BWW Reviews: THE NUTTY PROFESSOR Sets Its Sights on Broadway After Its Music City Opening

BWW-Reviews-THE-NUTTY-PROFESSOR-Sets-Its-Sights-on-Broadway-With-a-Nostalgic-and-Funny-Trip-to-the-1960s-20010101

Fairly exploding onto the stage, The Nutty Professor-the new musical based on the classic 1963 film comedy-opened at Nashville's James K. Polk Theatre last night in a vibrantly told and visually stunning production helmed by Jerry Lewis, the man who co-wrote the movie and, at this moment, is probably booking a ticket to Broadway . The story of nerdy Professor Julius Kelp and his transformation into the suave and sophisticated (if boorish) Buddy Love offers plenty of laughs to be certain, but perhaps surprisingly, there's a whole lot of heart to be found in Rupert Holmes' book, set tunefully to a classic Marvin Hamlisch score.

With an exquisitely sumptuous physical production-with beautiful  and cleverly designed sets by David Gallo; eye-poppingly gorgeous costumes by Ann Hould-Ward that ideally capture the best of early 1960s fashion; evocative and effective lighting by David Weiner; superb sound design by John Shivers and David Patridge (finally, there's a production in Nashville that doesn't suffer from shaky sound design); and Tom Watson's lovely wigs-The Nutty Professor capitalizes on the pop culture zeitgeist (the Purple Pit scenes fairly radiate a sense of 1960s style) that is exemplified by television's Mad Men and recent Broadway revivals of Promises, Promises and How to Succeed in Business Without Really Trying.

But the most noteworthy aspect of The Nutty Professor is, without danger of exaggeration, the amazing choreography of JoAnn M. Hunter, which is at once physically challenging and gracefully elegant, with a certain sensuality that is so evocative of the show's time period. Hunter intelligently focuses on the dance moves of the early '60s that give the show its palpably sexy tone. And although she puts the show's ensemble through a taxing workout in almost two-and-a-half hours, her enormously talented performers dance with an almost effortless, easy grace.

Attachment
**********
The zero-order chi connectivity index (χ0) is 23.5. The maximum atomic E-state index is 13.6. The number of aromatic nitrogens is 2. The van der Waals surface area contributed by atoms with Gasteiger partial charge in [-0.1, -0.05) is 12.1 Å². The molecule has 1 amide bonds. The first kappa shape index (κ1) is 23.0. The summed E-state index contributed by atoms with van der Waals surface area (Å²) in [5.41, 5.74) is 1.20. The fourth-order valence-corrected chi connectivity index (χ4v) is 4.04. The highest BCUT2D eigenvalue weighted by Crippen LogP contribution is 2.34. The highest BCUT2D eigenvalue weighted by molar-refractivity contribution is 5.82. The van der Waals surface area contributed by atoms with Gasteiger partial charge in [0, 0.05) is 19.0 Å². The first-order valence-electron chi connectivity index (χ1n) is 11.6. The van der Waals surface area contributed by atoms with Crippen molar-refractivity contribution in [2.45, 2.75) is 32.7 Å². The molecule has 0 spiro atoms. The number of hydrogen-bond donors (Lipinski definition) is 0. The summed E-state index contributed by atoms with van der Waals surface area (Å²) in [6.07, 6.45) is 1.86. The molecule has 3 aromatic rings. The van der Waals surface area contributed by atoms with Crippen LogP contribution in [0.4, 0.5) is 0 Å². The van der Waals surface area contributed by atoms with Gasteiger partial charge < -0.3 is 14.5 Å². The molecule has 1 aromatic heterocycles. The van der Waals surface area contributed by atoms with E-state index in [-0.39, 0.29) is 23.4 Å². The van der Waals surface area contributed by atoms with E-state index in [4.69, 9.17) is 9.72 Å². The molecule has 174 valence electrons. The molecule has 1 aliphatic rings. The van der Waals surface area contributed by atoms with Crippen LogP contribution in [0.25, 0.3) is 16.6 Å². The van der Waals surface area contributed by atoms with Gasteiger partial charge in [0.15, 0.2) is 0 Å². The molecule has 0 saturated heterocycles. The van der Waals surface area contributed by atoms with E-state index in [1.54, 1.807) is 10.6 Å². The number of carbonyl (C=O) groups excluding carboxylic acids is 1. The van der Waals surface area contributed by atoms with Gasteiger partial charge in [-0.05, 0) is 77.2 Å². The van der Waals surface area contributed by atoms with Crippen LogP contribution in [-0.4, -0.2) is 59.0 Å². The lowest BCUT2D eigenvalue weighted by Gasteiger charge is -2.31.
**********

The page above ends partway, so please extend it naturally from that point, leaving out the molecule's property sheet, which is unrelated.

With star-making turns from the show's two leads (Michael Andrew and Marissa McGowan) and a showstopping performance from the Tony-worthy KLea Blackhurst, The Nutty Professor delivers the completely engaging and thoroughly entertaining show promised by the production's starry pedigree. It's an old-fashioned, nostalgic homage to the very best of American musical theater without seeming at all derivative or redundant.

The Nutty Professor arrives on the stage of the Tennessee Performing Arts Center fully-formed and with the air of a completed work of art (two weeks of rehearsals in Nashville-which followed initial New York City rehearsals-prior to a week of previews have apparently been put to good use). On opening night, all the gods of musical theater conspired to give the production a successful maiden voyage, christening the company with a thrilling first official performance that had the audience on its feet during curtain calls. And that opening night performance was free of any of the technical snafus that tend to plague shows in their out-of-town tryouts, despite enough theatrical wizardry to delight even the most jaded of audiences.

It is probably at this point that I should make a confession: I've never seen The Nutty Professor on film-neither the Jerry Lewis original, nor the updated Eddie Murphy version-which probably serves the purpose of this review better: I'm free of any excess baggage or memories of a much-loved film. For me, The Nutty Professor exists only as musical theater (which is how I like to live my life, thank you very much).



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Jeffrey Ellis Jeffrey Ellis is a Nashville-based writer, editor and critic, who's been covering the performing arts in Tennessee for more than 25 years. He is the recipient of the Tennessee Theatre Association's Distinguished Service Award for his coverage of theatre in the Volunteer State and was the founding editor/publisher of Stages, the Tennessee Onstage Monthly. He is a past fellow of the National Critics Institute at the Eugene O'Neill Theatre Center and is the founder/executive producer of The First Night Honors, held during Labor Day Weekend, which honor oustanding theater artists in Tennessee in recognition of their lifetime achievements and includes The First Night Star Awards and the Most Promising Actors. Midwinter's First Night, held the first Sunday in January after New Year's Day, honors outstanding productions and performances throughout the state. Further, Ellis directed the Nashville premiere of La Cage Aux Folles, The Last Night of Ballyhoo and An American Daughter, as well as award-winning productions of Damn Yankees, Company, Gypsy and The Rocky Horror Show, with Ellis honored by The Tennessean as best director of a musical for both Company and Rocky Horror.